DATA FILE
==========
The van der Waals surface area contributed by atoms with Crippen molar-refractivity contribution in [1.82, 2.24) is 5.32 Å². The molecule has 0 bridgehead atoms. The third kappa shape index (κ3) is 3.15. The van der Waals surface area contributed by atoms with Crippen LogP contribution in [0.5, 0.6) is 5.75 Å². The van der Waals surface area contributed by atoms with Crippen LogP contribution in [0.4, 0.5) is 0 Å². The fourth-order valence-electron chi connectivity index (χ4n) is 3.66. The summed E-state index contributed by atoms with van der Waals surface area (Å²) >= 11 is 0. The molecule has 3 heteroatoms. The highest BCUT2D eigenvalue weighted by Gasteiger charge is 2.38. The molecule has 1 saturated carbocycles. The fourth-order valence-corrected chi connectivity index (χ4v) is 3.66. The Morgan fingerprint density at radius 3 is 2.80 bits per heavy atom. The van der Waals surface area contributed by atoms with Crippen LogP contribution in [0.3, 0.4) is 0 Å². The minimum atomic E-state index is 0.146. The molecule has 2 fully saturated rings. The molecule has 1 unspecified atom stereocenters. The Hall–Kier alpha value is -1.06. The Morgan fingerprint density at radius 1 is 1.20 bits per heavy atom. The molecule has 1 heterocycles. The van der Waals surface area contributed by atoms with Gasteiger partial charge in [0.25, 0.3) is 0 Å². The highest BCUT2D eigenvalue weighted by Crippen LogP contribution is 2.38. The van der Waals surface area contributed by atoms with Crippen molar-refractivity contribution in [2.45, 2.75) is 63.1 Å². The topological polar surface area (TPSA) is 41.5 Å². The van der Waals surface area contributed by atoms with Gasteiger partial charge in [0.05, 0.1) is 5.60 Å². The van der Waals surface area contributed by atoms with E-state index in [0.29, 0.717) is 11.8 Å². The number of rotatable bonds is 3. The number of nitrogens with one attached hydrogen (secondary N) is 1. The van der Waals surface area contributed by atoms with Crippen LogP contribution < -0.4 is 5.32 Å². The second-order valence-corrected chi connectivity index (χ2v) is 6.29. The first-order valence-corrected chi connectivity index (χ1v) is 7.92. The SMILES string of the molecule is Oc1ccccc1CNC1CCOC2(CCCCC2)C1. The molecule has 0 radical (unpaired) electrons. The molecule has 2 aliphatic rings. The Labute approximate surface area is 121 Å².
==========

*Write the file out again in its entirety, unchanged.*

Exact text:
The van der Waals surface area contributed by atoms with Crippen molar-refractivity contribution in [1.82, 2.24) is 5.32 Å². The molecule has 0 bridgehead atoms. The third kappa shape index (κ3) is 3.15. The van der Waals surface area contributed by atoms with Crippen LogP contribution in [0.5, 0.6) is 5.75 Å². The van der Waals surface area contributed by atoms with Crippen LogP contribution in [0.4, 0.5) is 0 Å². The fourth-order valence-electron chi connectivity index (χ4n) is 3.66. The summed E-state index contributed by atoms with van der Waals surface area (Å²) >= 11 is 0. The molecule has 3 heteroatoms. The highest BCUT2D eigenvalue weighted by Gasteiger charge is 2.38. The molecule has 1 saturated carbocycles. The fourth-order valence-corrected chi connectivity index (χ4v) is 3.66. The Morgan fingerprint density at radius 3 is 2.80 bits per heavy atom. The van der Waals surface area contributed by atoms with Crippen LogP contribution in [0.3, 0.4) is 0 Å². The minimum atomic E-state index is 0.146. The molecule has 2 fully saturated rings. The molecule has 1 unspecified atom stereocenters. The Hall–Kier alpha value is -1.06. The Morgan fingerprint density at radius 1 is 1.20 bits per heavy atom. The molecule has 1 heterocycles. The van der Waals surface area contributed by atoms with Gasteiger partial charge in [0.25, 0.3) is 0 Å². The highest BCUT2D eigenvalue weighted by Crippen LogP contribution is 2.38. The van der Waals surface area contributed by atoms with Crippen molar-refractivity contribution in [2.45, 2.75) is 63.1 Å². The topological polar surface area (TPSA) is 41.5 Å². The van der Waals surface area contributed by atoms with Gasteiger partial charge in [0.05, 0.1) is 5.60 Å². The van der Waals surface area contributed by atoms with E-state index in [0.29, 0.717) is 11.8 Å². The number of rotatable bonds is 3. The number of nitrogens with one attached hydrogen (secondary N) is 1. The van der Waals surface area contributed by atoms with Crippen LogP contribution < -0.4 is 5.32 Å². The second-order valence-corrected chi connectivity index (χ2v) is 6.29. The first-order valence-corrected chi connectivity index (χ1v) is 7.92. The SMILES string of the molecule is Oc1ccccc1CNC1CCOC2(CCCCC2)C1. The molecule has 0 radical (unpaired) electrons. The molecule has 2 aliphatic rings. The Labute approximate surface area is 121 Å².